I know compliance requirements can feel like a burden…and doing compliance solely for the sake of compliance can really feel like a burden. Taking a step back from the checklists and trying to see the spirit of the law can help to keep you from being overwhelmed. It can also help you clean up the parts of your information security program that may have gotten out of hand over the years. Vendor management is one area that can get overwhelming and unnecessarily complex when you try to check things off without truly understanding the process. Vendor management also seems to be on many examiners' radars this year, so now is a great time to clean up your vendor management program and make it work for you instead of the other way around.
One area where I see the most confusion is in the collection of vendor due diligence and oversight documents. These are things like financials, SSAE16 reports, confidentiality agreements, etc. Too often I see that the oversight requirements for vendors are just based on the documents the vendor chooses to give the bank. This works great for core vendors who already know what they should give you and automatically provide it. It doesn't work so well when you work with other vendors who aren't as familiar with GLBA requirements. It's your responsibility to know what you want from each vendor. The best way to do this is to think about what each document is and what it would tell you about a vendor…if the information would help you manage the risk associated with that relationship, then ask the vendor for that document. If the information isn't necessary, then you don't need it. Here are a few of the more common vendor documents and what they tell you:
- SSAE16 or other audit reports: test the controls the vendor has in place, much like what happens when your bank has an IT audit. This is needed for vendors who store any unencrypted customer information or if the vendor can access your network without your permission. Make sure you check out the scope of the audit to ensure it was thorough.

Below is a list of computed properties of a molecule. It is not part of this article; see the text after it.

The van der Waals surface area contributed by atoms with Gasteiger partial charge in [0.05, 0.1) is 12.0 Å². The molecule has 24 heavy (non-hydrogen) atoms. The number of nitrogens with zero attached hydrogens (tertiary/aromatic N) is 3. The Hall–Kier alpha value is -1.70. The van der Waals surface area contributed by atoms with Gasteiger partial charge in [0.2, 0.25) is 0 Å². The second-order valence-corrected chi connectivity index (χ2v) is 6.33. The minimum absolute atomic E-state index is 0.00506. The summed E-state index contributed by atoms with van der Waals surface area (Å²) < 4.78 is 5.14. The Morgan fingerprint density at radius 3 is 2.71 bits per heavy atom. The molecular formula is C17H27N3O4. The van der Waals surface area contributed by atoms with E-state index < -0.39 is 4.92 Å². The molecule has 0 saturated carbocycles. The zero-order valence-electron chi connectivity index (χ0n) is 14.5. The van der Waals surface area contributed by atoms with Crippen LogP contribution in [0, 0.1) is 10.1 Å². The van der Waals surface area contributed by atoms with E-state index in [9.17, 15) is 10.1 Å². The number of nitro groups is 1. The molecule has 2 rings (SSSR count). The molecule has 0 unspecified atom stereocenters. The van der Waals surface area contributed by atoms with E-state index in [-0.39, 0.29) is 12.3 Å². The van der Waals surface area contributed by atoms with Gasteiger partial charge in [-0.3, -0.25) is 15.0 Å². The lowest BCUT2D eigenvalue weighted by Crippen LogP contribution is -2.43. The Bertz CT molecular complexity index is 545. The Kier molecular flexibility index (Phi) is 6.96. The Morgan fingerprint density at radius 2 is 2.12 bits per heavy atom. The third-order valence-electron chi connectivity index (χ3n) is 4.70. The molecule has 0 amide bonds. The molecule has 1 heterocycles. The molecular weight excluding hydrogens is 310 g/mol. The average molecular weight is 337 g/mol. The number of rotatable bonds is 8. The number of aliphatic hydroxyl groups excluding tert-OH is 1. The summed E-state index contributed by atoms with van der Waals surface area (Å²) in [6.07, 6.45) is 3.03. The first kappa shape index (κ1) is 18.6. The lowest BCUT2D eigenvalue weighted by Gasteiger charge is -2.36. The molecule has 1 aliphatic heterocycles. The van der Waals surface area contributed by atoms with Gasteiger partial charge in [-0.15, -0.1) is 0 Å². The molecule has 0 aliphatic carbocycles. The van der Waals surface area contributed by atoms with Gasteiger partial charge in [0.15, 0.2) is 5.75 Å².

- Financials: show you the vendor's financial health. You'll want these from companies you couldn't easily replace if they were to go out of business.
- Confidentiality Agreement: If the vendor has access to or stores customer information, you want to know that they will use the same strict standards of confidentiality that your bank uses. If a security breach on the vendor's network could potentially lead to a breach of your customer's information, then you also want some kind of incident notification language (the vendor agrees to notify you if something happens).
- External Security Testing: Just like the penetration test that you do annually, this will test how visible and vulnerable a vendor's network is from the outside (Internet). You want this for any vendor who is hosting sensitive or critical information, including your website. If a vendor has had a SSAE16 performed, external vulnerability testing might be covered, but you need to check the scope of the SSAE16 to verify.
- BCP documentation/testing: there are two types of BCP testing that you may or may not need from a vendor. One is from the vendor's location to its backup site. This is the same kind of testing you would do if you were failing over to your backup location, and it lets you know how prepared your vendor is and how much downtime you would have if a disaster affected your vendor's location. The other type of test is a backup connection between you and the vendor. If something happens to your connection to the vendor, how quickly can the alternate operating procedures be up and running? The types of testing, if any, you want to see from a vendor just depend on the nature of the relationship and how important the availability of this vendor is to your bank's operations.
Vendor relationships are not created equal, so a little organization and understanding from the beginning can save you time each year as you save and review these due diligence documents.